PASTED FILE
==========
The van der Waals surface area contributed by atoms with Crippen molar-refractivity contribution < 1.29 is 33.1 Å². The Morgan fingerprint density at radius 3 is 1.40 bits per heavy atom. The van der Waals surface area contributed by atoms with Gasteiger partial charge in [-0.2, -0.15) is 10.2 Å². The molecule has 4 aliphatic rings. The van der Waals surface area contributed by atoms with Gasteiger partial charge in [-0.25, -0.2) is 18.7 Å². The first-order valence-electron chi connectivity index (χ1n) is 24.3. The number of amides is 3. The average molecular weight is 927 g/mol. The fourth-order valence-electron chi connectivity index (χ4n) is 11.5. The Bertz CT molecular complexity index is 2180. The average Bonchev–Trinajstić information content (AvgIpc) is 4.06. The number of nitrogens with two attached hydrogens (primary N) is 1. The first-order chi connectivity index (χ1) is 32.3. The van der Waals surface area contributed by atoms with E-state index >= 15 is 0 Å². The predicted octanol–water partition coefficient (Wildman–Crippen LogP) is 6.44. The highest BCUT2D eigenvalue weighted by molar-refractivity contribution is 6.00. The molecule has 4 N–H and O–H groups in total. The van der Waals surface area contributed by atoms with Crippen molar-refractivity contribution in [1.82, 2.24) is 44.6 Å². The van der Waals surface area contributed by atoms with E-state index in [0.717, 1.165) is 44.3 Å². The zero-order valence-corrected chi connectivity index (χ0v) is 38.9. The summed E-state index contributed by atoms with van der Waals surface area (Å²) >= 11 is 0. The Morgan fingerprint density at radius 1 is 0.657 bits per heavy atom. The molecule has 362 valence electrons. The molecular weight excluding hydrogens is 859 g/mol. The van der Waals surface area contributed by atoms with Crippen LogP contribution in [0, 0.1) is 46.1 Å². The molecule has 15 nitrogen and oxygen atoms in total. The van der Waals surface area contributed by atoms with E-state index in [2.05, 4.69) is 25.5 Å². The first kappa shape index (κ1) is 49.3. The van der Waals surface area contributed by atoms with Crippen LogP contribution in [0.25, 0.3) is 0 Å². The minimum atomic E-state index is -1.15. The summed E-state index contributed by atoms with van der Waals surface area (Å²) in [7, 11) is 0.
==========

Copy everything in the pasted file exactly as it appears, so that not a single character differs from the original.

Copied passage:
The van der Waals surface area contributed by atoms with Crippen molar-refractivity contribution < 1.29 is 33.1 Å². The Morgan fingerprint density at radius 3 is 1.40 bits per heavy atom. The van der Waals surface area contributed by atoms with Gasteiger partial charge in [-0.2, -0.15) is 10.2 Å². The molecule has 4 aliphatic rings. The van der Waals surface area contributed by atoms with Gasteiger partial charge in [-0.25, -0.2) is 18.7 Å². The first-order valence-electron chi connectivity index (χ1n) is 24.3. The number of amides is 3. The average molecular weight is 927 g/mol. The fourth-order valence-electron chi connectivity index (χ4n) is 11.5. The Bertz CT molecular complexity index is 2180. The average Bonchev–Trinajstić information content (AvgIpc) is 4.06. The number of nitrogens with two attached hydrogens (primary N) is 1. The first-order chi connectivity index (χ1) is 32.3. The van der Waals surface area contributed by atoms with E-state index >= 15 is 0 Å². The predicted octanol–water partition coefficient (Wildman–Crippen LogP) is 6.44. The highest BCUT2D eigenvalue weighted by molar-refractivity contribution is 6.00. The molecule has 4 N–H and O–H groups in total. The van der Waals surface area contributed by atoms with Crippen molar-refractivity contribution in [1.82, 2.24) is 44.6 Å². The van der Waals surface area contributed by atoms with E-state index in [0.717, 1.165) is 44.3 Å². The zero-order valence-corrected chi connectivity index (χ0v) is 38.9. The summed E-state index contributed by atoms with van der Waals surface area (Å²) >= 11 is 0. The Morgan fingerprint density at radius 1 is 0.657 bits per heavy atom. The molecule has 362 valence electrons. The molecular weight excluding hydrogens is 859 g/mol. The van der Waals surface area contributed by atoms with Crippen LogP contribution in [0, 0.1) is 46.1 Å². The molecule has 15 nitrogen and oxygen atoms in total. The van der Waals surface area contributed by atoms with E-state index in [2.05, 4.69) is 25.5 Å². The first kappa shape index (κ1) is 49.3. The van der Waals surface area contributed by atoms with Crippen LogP contribution in [0.25, 0.3) is 0 Å². The minimum atomic E-state index is -1.15. The summed E-state index contributed by atoms with van der Waals surface area (Å²) in [7, 11) is 0.